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Wednesday, Nov. 28, 2012

Brigade hosts Thanksgiving service

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By Maj. Carl Purgerson 198th Infantry Brigade

We all know Thanksgiving as a time to be with loved ones, give thanks for our blessings and, of course, to eat copious amounts of delicious food. But on Nov. 20, Soldiers of the 198th Infantry Brigade gathered briefly during lunch for a small service in which they were reminded to give thanks not only one day out of the year, but every day.

Inside Sand Hill’s Soldiers Chapel, a screen saver of a small path surrounded on either side by trees was projected on the wall. The protection showed leaves from the trees falling and being blown in the wind. Rachel Thorne played a soft piano melody that welcomed you down life’s pathway. The scene was fitting for giving thanks this time of year. This was the setting for the 198th Infantry Brigade’s Thanksgiving Service while the traditional Thanksgiving fare was served at all dining facilities — turkey, potatoes, stuffing, gravy and pumpkin pie — along with an array of non-traditional selections.

Col. Jonathan Neumann, commander of the 198th Infantry Brigade, opened the service with a brief statement about giving thanks.

“All too often we are quick to ask for things, but much too often slow or not at all to give thanks for what we have received. Not only today, but every day, we should give thanks not for what we asked for, but what will be given before we ask,” he said.

Chaplain (Lt. Col.) Gerald Dubose, from the 198th Inf. Bde., gave a small sermon in which he told of a Soldier named Carl Powers, who served with the 24th Infantry Division during the Korean War.

Powers felt so much for the children of Korea that he brought back and paid for a young Korean boy to go to high school, college and even seminary. That boy, Billy Kim, now presides over all the churches in Korea. Dubose’s message, derived from Psalms 92, verses 1-5 from the New International Version Bible, elaborated on how past warriors gave thanks for the watchful eye, safety and even hardships that they endured.

Dubose spoke of how even King David spoke of giving God thanks for those blessings that were not as he had hoped and that through both good times and bad, he would give God the glory.

The brigade took a moment of silence to reflect on all the things they were thankful for and then Thorne, a civilian volunteer, played Sweet Hour of Prayer on the piano as the room silently and abundantly gave thanks and prayed for those in harms way, their neighbors, friends, family, and coworkers.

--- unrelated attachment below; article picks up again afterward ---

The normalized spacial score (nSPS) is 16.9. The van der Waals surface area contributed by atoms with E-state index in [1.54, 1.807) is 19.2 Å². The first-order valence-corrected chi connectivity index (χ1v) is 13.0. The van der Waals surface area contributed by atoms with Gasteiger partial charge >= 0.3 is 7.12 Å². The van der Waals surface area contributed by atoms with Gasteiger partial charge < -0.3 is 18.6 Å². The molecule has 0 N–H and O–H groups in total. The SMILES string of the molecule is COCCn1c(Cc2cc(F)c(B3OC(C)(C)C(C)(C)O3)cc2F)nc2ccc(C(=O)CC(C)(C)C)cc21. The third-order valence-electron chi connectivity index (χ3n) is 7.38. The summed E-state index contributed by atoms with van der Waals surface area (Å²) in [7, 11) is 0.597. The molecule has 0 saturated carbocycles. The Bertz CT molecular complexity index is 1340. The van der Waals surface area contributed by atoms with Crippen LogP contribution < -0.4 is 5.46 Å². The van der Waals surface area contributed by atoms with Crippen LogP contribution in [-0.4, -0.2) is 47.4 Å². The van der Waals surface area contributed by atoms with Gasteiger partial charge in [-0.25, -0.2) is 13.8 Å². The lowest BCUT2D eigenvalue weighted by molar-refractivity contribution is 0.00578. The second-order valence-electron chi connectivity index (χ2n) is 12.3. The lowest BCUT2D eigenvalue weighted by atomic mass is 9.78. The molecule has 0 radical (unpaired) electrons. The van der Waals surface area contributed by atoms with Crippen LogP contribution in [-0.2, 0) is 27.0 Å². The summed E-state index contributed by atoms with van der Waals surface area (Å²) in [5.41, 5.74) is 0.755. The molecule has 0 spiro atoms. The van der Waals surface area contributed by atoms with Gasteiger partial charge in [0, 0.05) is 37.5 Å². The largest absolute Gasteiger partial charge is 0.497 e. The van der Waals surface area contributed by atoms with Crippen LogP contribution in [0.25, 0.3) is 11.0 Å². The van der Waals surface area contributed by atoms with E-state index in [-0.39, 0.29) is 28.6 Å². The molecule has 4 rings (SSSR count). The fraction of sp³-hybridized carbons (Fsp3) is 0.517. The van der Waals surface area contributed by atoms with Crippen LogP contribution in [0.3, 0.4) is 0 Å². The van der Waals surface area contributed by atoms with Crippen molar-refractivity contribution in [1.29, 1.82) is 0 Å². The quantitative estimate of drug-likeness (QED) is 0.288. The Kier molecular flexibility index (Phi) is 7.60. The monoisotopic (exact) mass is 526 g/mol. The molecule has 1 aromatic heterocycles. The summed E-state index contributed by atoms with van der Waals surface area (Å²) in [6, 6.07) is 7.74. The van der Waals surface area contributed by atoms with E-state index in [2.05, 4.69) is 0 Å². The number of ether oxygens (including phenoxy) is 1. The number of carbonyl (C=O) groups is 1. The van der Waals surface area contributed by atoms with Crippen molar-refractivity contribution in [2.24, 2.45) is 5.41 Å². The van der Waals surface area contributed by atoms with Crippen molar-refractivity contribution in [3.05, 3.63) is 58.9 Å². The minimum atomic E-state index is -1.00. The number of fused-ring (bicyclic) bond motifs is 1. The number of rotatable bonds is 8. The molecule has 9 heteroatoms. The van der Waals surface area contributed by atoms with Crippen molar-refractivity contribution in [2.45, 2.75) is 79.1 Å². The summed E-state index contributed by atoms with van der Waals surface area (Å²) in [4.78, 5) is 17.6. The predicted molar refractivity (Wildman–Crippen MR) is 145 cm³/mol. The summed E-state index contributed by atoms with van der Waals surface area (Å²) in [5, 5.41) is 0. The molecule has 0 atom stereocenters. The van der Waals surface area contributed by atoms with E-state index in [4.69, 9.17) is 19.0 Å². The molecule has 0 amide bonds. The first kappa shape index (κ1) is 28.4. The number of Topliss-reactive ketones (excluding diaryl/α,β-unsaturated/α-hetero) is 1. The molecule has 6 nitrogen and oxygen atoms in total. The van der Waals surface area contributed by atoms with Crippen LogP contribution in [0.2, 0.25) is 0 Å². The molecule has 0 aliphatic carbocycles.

Chaplain (Col.) Thomas MacGregor, garrison chaplain for Fort Benning, offered up his respect and admiration for the Soldiers and civilians of the 198th Inf. Bde.

“Outstanding job the 198th Infantry Brigade does every day in training and equipping today’s civilian and tomorrow’s Soldiers into the best well trained fighting force in the world,” MacGregor said. “I have two sons that came through the 198th and they are currently serving in Afghanistan. I am confident that America’s sons are highly capable in meeting the enemies of this country and will succeed in doing so.”

To Michelle Flemming, Thanksgiving is a time for reflection.

“It symbolizes a time for me to set aside some of the hustle and bustle of this timeframe, calm it down and begin to reflect how blessed I am for my health and happiness, and the health of my family throughout the year,” she said. “No matter the trials and tribulations we’ve been through, with God we’ve endured and are none the worse for wear, even stronger. I reflect on my friends, co-workers, and superiors who make up my extended family, not just a work environment. I’m thankful for their ever-present support, encouragement and talks, especially when I’ve needed it. I’m thankful for this great country in which I’ve lived and prospered; thankful to live in such a great nation and am blessed that every day I know what it means for me and my family to truly feel safe with our military ever present and on duty for us, the best there is in the world.”

Afterwards, a small feast of turkey and gravy, mash potatoes, stuffing, cranberry sauce and other Thanksgiving favorites was consumed as civilian employees, volunteers, Soldiers and their Families ate lunch before heading out to give away Thanksgiving baskets to junior Soldiers and their Families in need.

“Excellent job by the brigade chaplain and all those who put together the service,” said Command Sgt. Maj. Michael Evans, 198th Command Sgt. Maj. Inf. Bde. “The gathering at the Brigade Chapel today was special for all within the 198th Infantry Brigade who attended. We have a great team of teams and I am sincerely thankful for each of their individual part in regards to our team. It also allowed us the ability to reflect on what is most important today: our Brave and Bold family and giving thanks for all we truly have.”

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